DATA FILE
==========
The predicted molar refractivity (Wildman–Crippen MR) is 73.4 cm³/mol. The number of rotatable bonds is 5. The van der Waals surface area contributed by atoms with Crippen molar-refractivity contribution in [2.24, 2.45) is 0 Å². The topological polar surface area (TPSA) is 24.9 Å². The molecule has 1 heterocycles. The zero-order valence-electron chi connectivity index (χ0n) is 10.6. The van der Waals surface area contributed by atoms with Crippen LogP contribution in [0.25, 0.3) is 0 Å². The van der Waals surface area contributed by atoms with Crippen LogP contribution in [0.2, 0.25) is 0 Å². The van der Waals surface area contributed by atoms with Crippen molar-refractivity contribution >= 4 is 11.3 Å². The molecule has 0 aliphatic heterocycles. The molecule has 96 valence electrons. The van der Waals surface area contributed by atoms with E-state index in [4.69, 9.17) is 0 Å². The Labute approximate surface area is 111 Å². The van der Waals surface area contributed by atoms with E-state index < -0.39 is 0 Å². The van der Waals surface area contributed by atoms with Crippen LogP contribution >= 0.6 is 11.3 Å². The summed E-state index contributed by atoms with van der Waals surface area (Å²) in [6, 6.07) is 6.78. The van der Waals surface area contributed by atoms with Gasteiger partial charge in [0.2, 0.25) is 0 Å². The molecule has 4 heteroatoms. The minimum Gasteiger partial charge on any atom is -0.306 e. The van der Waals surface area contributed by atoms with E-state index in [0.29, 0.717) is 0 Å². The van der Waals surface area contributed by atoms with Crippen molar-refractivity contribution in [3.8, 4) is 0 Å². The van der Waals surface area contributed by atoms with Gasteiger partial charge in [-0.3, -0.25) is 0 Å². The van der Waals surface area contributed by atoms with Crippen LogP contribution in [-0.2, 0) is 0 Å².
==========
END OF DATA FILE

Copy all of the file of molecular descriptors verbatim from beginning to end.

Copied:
The predicted molar refractivity (Wildman–Crippen MR) is 73.4 cm³/mol. The number of rotatable bonds is 5. The van der Waals surface area contributed by atoms with Crippen molar-refractivity contribution in [2.24, 2.45) is 0 Å². The topological polar surface area (TPSA) is 24.9 Å². The molecule has 1 heterocycles. The zero-order valence-electron chi connectivity index (χ0n) is 10.6. The van der Waals surface area contributed by atoms with Crippen LogP contribution in [0.25, 0.3) is 0 Å². The van der Waals surface area contributed by atoms with Crippen LogP contribution in [0.2, 0.25) is 0 Å². The van der Waals surface area contributed by atoms with Crippen molar-refractivity contribution >= 4 is 11.3 Å². The molecule has 0 aliphatic heterocycles. The molecule has 96 valence electrons. The van der Waals surface area contributed by atoms with E-state index in [4.69, 9.17) is 0 Å². The Labute approximate surface area is 111 Å². The van der Waals surface area contributed by atoms with E-state index < -0.39 is 0 Å². The van der Waals surface area contributed by atoms with Crippen LogP contribution >= 0.6 is 11.3 Å². The summed E-state index contributed by atoms with van der Waals surface area (Å²) in [6, 6.07) is 6.78. The van der Waals surface area contributed by atoms with Gasteiger partial charge in [0.2, 0.25) is 0 Å². The molecule has 4 heteroatoms. The minimum Gasteiger partial charge on any atom is -0.306 e. The van der Waals surface area contributed by atoms with E-state index in [0.29, 0.717) is 0 Å². The van der Waals surface area contributed by atoms with Crippen molar-refractivity contribution in [3.8, 4) is 0 Å². The van der Waals surface area contributed by atoms with Gasteiger partial charge in [-0.3, -0.25) is 0 Å². The van der Waals surface area contributed by atoms with Crippen LogP contribution in [-0.2, 0) is 0 Å².